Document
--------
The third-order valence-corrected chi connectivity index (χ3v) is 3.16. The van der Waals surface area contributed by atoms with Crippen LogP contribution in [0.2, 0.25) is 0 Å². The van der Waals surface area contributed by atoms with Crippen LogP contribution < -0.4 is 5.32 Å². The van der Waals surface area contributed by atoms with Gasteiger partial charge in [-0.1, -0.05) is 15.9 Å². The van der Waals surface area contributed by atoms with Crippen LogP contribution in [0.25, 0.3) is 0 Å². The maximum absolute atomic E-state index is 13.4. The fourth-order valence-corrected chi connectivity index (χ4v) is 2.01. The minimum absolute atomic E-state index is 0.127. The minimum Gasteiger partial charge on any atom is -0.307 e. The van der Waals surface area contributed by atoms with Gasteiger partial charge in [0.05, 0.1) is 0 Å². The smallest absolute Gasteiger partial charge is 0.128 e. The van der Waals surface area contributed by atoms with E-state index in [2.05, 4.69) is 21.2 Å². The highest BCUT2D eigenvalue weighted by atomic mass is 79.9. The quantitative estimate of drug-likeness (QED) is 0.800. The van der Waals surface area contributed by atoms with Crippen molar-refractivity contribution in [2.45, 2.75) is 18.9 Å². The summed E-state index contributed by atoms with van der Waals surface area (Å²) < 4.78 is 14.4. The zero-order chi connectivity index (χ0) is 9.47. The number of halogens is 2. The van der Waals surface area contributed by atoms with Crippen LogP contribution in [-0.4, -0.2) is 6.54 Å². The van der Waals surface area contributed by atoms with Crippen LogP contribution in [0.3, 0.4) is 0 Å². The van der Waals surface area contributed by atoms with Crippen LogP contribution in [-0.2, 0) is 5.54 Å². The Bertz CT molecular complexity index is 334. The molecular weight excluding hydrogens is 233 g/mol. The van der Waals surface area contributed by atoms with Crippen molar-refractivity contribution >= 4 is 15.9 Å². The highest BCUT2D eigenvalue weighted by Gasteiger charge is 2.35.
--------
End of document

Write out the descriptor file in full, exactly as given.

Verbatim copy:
The third-order valence-corrected chi connectivity index (χ3v) is 3.16. The van der Waals surface area contributed by atoms with Crippen LogP contribution in [0.2, 0.25) is 0 Å². The van der Waals surface area contributed by atoms with Crippen LogP contribution < -0.4 is 5.32 Å². The van der Waals surface area contributed by atoms with Gasteiger partial charge in [-0.1, -0.05) is 15.9 Å². The van der Waals surface area contributed by atoms with Crippen LogP contribution in [0.25, 0.3) is 0 Å². The maximum absolute atomic E-state index is 13.4. The fourth-order valence-corrected chi connectivity index (χ4v) is 2.01. The minimum absolute atomic E-state index is 0.127. The minimum Gasteiger partial charge on any atom is -0.307 e. The van der Waals surface area contributed by atoms with Gasteiger partial charge in [0.05, 0.1) is 0 Å². The smallest absolute Gasteiger partial charge is 0.128 e. The van der Waals surface area contributed by atoms with E-state index in [2.05, 4.69) is 21.2 Å². The highest BCUT2D eigenvalue weighted by atomic mass is 79.9. The quantitative estimate of drug-likeness (QED) is 0.800. The van der Waals surface area contributed by atoms with Crippen molar-refractivity contribution in [2.45, 2.75) is 18.9 Å². The summed E-state index contributed by atoms with van der Waals surface area (Å²) < 4.78 is 14.4. The zero-order chi connectivity index (χ0) is 9.47. The number of halogens is 2. The van der Waals surface area contributed by atoms with Crippen LogP contribution in [-0.4, -0.2) is 6.54 Å². The van der Waals surface area contributed by atoms with Crippen LogP contribution in [0.3, 0.4) is 0 Å². The van der Waals surface area contributed by atoms with Crippen LogP contribution in [-0.2, 0) is 5.54 Å². The Bertz CT molecular complexity index is 334. The molecular weight excluding hydrogens is 233 g/mol. The van der Waals surface area contributed by atoms with Crippen molar-refractivity contribution >= 4 is 15.9 Å². The highest BCUT2D eigenvalue weighted by Gasteiger charge is 2.35.